0393 Effect of entomopathogenic nematodes on soil arthropod diversity in pistachio orchards

Monday, November 17, 2008: 8:59 AM
Room A9, First Floor (Reno-Sparks Convention Center)
Amanda K. Hodson , Entomology, University of Califonia-Davis, Davis, CA
Edwin E. Lewis , Department of Entomology, University of California, Davis, CA
Joel Siegel , USDA - ARS, Parlier, CA
Pistachio growers apply entomopathogenic nematodes of the species Steinernema carpocapsae to control overwintering navel orangeworm, Amyelois transitella. Applied at a rate of 25/cm2 under trees, these nematodes represent a large resource subsidy into the soil ecosystem. We hypothesize that such a subsidy will alter local soil faunal diversity. Entomopathogenic nematodes may negatively affect soil fauna through direct parasitism or their bacteria may produce toxic or repellent chemicals. Additionally, nematophagous mites and collembolans may respond positively to the subsidy. In this study, we compared invertebrate diversity under 35 treated and 35 control trees one week after entomopathogenic nematode application.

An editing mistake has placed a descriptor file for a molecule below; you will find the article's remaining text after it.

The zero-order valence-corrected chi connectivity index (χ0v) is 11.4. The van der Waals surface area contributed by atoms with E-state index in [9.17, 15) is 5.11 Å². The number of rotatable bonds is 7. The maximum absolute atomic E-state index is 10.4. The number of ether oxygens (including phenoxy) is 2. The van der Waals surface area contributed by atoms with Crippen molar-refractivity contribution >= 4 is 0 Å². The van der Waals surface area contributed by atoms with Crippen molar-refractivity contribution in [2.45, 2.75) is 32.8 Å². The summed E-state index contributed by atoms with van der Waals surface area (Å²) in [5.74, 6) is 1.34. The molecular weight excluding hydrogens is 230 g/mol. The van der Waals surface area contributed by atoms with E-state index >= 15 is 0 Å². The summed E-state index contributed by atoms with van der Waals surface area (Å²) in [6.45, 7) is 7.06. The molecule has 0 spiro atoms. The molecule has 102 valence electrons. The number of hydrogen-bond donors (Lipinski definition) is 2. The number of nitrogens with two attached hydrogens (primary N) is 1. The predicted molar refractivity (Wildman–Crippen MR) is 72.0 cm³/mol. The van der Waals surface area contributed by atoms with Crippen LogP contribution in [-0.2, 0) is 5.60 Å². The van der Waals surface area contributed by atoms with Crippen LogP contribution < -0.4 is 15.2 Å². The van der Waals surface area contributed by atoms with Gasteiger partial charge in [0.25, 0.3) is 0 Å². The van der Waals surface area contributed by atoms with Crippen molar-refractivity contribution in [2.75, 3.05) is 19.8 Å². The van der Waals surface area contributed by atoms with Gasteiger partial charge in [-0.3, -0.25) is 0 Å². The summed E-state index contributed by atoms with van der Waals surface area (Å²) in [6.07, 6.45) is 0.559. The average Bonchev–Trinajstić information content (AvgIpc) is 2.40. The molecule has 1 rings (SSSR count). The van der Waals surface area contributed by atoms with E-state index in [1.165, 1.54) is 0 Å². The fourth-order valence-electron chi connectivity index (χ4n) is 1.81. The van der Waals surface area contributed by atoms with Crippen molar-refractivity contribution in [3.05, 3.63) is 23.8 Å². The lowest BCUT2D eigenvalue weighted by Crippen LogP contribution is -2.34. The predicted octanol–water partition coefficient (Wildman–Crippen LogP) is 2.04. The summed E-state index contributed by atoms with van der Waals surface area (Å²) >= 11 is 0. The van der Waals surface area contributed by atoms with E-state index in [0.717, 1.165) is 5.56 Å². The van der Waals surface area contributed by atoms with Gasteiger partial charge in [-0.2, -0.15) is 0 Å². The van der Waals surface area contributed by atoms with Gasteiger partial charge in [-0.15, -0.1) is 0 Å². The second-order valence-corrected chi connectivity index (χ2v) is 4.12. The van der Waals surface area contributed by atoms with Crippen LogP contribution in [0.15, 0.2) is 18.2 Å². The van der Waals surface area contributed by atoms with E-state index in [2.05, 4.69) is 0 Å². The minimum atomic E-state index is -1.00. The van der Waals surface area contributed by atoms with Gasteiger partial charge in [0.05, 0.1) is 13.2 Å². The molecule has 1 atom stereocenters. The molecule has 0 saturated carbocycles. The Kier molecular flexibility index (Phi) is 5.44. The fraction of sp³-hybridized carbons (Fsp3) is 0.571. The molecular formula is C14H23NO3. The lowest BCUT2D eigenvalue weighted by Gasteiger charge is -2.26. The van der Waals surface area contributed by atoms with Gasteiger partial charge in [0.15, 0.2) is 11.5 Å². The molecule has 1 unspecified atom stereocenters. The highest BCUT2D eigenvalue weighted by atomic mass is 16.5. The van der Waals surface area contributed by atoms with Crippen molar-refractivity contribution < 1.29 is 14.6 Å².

doi: 10.1603/ICE.2016.37546